Buddy had so much fun that he didn’t want to get out of the water for lunch when papa returned. In fact, he wanted to learn swimming, something he didn’t want to do when we had previously broached the subject. Too bad I couldn’t take any pictures as I had to be in the water with him. So, do bring your kids to PoLW which I’m very sure they will enjoy. Besides, the tickets are not expensive: I only paid S$10 for both Buddy and myself.

When it comes to accommodation, I cannot recommend Amara Sanctuary. Sure, we were upgraded to a bigger premier room when we checked in, and it is indeed pretty spacious as you can see from the picture below.

However, there is one phrase that rings true all the time: there is no such thing as a free lunch. One of the first things I noticed was that the water flow wasn’t good in the wash basin, but I could deal with that. However, soon after,  my husband noticed a background noise that sounded like a pump. It didn’t seem like coming from the aircon vent but somewhere above the ceiling. He called the front desk about it but no response seemed to be forthcoming and so I went out to investigate.

I suspected there was some engine located on the roof, and our room, situated on the 4th/highest level and right smack in the middle of the corridor, was below it. I told the hotel manager that we needed a change of room to level one which was not affected by the noise. She said all rooms were occupied at that level and she would look at other rooms for me. But first thing, she wanted to check out for herself the situation. When I saw her again, she was with a technician who admitted that there was a pump on the roof and that he had switched it off and activated another pump instead. The noise went away as expected and we thought everything should be fine and continued with our stay.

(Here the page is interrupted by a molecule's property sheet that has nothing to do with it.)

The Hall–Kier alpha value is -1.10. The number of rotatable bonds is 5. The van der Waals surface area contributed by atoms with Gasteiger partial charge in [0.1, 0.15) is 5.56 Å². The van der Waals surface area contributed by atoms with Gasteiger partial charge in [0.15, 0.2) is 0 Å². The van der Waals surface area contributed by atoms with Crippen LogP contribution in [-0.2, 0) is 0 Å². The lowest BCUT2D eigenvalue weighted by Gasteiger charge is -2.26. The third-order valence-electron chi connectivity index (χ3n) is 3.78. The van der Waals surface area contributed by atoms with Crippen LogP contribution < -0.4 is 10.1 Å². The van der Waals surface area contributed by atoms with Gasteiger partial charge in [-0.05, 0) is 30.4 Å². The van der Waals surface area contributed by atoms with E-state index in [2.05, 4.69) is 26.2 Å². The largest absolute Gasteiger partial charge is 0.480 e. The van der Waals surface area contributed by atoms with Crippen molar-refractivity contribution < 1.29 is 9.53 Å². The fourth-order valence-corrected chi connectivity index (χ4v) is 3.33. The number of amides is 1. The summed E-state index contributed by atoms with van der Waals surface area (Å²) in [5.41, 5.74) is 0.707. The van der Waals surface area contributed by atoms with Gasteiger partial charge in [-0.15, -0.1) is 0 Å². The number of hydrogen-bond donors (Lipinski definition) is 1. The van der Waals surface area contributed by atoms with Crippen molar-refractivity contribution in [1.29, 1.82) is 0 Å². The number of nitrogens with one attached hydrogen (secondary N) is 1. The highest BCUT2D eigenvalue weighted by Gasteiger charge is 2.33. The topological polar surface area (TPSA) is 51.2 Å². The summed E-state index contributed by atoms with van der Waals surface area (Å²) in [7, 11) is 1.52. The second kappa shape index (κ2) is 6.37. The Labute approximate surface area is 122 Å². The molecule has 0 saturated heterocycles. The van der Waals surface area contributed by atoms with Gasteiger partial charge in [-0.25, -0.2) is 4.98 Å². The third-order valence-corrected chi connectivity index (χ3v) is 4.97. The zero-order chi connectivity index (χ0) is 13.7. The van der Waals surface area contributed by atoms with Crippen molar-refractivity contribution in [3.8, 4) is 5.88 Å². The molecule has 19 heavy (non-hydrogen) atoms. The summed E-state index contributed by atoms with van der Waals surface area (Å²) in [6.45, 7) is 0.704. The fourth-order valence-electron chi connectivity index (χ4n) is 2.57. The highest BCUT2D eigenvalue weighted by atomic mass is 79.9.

That night, after we returned from dinner, the water flow in the bathroom sink was basically still, and the aircon didn’t seem to be working well. Next thing we knew, the pump sound came on. (Some guest must have complained about the poor flow and aircon and so the hotel had no choice but to switch on the pump.) This time, we insisted on a change of room. We were given a deluxe room (which is smaller) on the 3rd level, but at least we didn’t have to suffer sleepless night.

The other thing which we realized during our stay is the many PRC tourists at the hotel. No offense, but when there is a proliferations of them the service standard tends to deteriorate. It is very apparent in the breakfast buffet spread, which consists of mostly carb and hardly any meat. It was one of the worst breakfasts I’ve ever had, and reminded me of the one at Disneyland Resort Hotel in Hong Kong where the abovementioned tourists made up more than 50% of the clientele. Unfortunately, there is no way we could have known this before scoping out the hotel first. So we decided to check out Le Meridien  Hotel’s guests at the lobby, and there is a good mix of international clientele. The place also seems rather genteel and plus the good location, it’ll be our choice for our next staycation at Sentosa.